During the heyday of the Thunderbirds, many of the teams biggest stars became household names in Southern California and known throughout the country. Undoubtedly the most popular T-Bird over the years was little Ralphie Valladares, who skated with the T-Birds for over 30 year. Ralphie was on the first squad in 1961 and skated in the final game of the Bill Griffiths era in 1993. He is the teams all-time scorer and holds many of T-Bird and Roller Games records, including; most game skated and most years skated. Besides Ralphie, the T-Birds have been the home of a long list of legendary, Hall of Fame skaters. Some of the notable skaters that spent the majority of their Roller Derby career in Los Angeles include: Danny Reilly, George Copeland, John Hall, Shirley Hardman, Gwen Miller, Honey Sanchez Terri Lynch, Roberta Mitchell, Sally Vega, Richard Brown, Larry Lewis, Greg Robertson, Judy Sowinski, Julie Patrick, Liz Hernandez, Roger Schroeder, (former Olympian) Earlene Brown, Sam Washington, Billy Marshall, Carmen Thompson, Jim Terrigno, Ronnie Rains, Harold Jackson, Frankie Macedo, Patsy Delgato, Colleen Murrell, Debbie Heldon, John Johnson, Mike Flaningam, Darrell Davis and many more. Other Roller Derby stars that did short stints in a T-Bird uniform include Charlie O'Connell (the Bay Bombers all-time men's skater), Joanie Weston (the Bay Bombers all-time female skater), Ann Calvello (legend), Ronnie Robinson (son of boxer Sugar Ray Robinson), Esther Fierro, among others. Red Smart was the first coach of the team and guided them through much of the 1960s. Other noteable coaches and captains included John Hall, Ralphie Valladares and Terri Lynch. See the T-Bird Skaters page for additional skater tributes.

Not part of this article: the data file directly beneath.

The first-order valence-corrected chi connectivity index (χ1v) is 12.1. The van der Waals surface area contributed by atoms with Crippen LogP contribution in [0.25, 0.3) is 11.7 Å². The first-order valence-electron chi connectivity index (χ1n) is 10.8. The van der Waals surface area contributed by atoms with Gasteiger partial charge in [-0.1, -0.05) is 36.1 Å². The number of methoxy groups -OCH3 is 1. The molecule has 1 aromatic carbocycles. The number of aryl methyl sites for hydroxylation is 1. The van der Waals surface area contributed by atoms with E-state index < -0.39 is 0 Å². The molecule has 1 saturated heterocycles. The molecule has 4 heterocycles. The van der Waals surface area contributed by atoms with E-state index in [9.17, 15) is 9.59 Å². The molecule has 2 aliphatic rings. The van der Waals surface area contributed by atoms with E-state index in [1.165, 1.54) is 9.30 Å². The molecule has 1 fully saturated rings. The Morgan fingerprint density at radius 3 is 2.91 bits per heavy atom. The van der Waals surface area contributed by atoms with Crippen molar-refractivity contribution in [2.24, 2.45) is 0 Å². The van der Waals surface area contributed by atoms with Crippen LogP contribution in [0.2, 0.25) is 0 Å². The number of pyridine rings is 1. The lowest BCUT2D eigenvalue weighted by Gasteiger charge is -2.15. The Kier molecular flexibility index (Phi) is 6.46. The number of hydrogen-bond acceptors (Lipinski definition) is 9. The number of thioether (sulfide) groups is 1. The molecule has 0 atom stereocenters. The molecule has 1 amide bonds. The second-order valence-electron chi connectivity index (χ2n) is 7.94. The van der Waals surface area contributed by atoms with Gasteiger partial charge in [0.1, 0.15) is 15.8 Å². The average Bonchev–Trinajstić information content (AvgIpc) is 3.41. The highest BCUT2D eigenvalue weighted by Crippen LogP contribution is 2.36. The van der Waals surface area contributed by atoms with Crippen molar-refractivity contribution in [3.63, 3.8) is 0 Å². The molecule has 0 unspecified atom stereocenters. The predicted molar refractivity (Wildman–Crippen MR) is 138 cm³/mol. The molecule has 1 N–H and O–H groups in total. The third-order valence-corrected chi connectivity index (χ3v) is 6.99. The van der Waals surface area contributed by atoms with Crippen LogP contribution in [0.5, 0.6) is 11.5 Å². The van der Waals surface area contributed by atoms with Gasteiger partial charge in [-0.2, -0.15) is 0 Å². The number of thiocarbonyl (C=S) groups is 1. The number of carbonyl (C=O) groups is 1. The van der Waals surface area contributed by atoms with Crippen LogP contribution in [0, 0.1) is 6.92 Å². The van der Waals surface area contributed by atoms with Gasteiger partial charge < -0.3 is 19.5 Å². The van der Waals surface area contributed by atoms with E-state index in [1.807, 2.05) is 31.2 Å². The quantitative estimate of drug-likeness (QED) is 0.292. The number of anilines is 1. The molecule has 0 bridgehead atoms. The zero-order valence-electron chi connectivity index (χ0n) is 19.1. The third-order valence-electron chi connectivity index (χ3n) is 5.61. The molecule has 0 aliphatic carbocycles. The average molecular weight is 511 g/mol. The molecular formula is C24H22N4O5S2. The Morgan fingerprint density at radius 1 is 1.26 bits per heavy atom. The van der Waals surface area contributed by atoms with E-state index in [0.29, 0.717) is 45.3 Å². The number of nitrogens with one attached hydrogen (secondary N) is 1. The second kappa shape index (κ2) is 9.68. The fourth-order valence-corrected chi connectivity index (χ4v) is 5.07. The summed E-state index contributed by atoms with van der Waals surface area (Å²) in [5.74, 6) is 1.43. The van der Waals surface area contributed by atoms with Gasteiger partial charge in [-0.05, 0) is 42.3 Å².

Brothers and sisters